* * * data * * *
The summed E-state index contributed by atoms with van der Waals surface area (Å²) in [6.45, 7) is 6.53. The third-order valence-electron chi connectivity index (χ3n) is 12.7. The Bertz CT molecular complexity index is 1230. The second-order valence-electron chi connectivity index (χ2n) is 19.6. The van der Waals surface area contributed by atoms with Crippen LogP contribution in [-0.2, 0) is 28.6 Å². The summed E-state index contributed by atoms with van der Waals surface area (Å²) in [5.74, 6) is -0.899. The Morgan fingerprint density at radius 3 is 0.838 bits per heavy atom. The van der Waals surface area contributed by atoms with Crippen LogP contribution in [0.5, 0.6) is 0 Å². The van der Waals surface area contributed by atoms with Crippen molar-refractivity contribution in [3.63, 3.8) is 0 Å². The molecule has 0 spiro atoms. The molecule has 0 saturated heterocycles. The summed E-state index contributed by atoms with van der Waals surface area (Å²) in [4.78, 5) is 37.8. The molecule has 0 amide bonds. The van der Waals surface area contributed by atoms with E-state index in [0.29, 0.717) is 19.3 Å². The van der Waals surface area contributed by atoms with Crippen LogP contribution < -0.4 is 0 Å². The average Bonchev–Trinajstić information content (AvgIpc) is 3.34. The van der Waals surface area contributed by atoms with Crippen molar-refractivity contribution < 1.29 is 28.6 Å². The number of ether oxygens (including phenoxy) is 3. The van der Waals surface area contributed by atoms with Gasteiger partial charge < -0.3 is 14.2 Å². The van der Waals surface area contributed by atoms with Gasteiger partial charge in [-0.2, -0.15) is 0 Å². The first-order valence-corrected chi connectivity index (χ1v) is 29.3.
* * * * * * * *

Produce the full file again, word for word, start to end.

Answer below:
The summed E-state index contributed by atoms with van der Waals surface area (Å²) in [6.45, 7) is 6.53. The third-order valence-electron chi connectivity index (χ3n) is 12.7. The Bertz CT molecular complexity index is 1230. The second-order valence-electron chi connectivity index (χ2n) is 19.6. The van der Waals surface area contributed by atoms with Crippen LogP contribution in [-0.2, 0) is 28.6 Å². The summed E-state index contributed by atoms with van der Waals surface area (Å²) in [5.74, 6) is -0.899. The Morgan fingerprint density at radius 3 is 0.838 bits per heavy atom. The van der Waals surface area contributed by atoms with Crippen LogP contribution in [0.5, 0.6) is 0 Å². The van der Waals surface area contributed by atoms with Crippen molar-refractivity contribution in [3.63, 3.8) is 0 Å². The molecule has 0 spiro atoms. The molecule has 0 saturated heterocycles. The summed E-state index contributed by atoms with van der Waals surface area (Å²) in [4.78, 5) is 37.8. The molecule has 0 amide bonds. The van der Waals surface area contributed by atoms with E-state index in [0.29, 0.717) is 19.3 Å². The van der Waals surface area contributed by atoms with Crippen LogP contribution < -0.4 is 0 Å². The average Bonchev–Trinajstić information content (AvgIpc) is 3.34. The van der Waals surface area contributed by atoms with Crippen molar-refractivity contribution < 1.29 is 28.6 Å². The number of ether oxygens (including phenoxy) is 3. The van der Waals surface area contributed by atoms with Gasteiger partial charge < -0.3 is 14.2 Å². The van der Waals surface area contributed by atoms with Gasteiger partial charge in [-0.2, -0.15) is 0 Å². The first-order valence-corrected chi connectivity index (χ1v) is 29.3.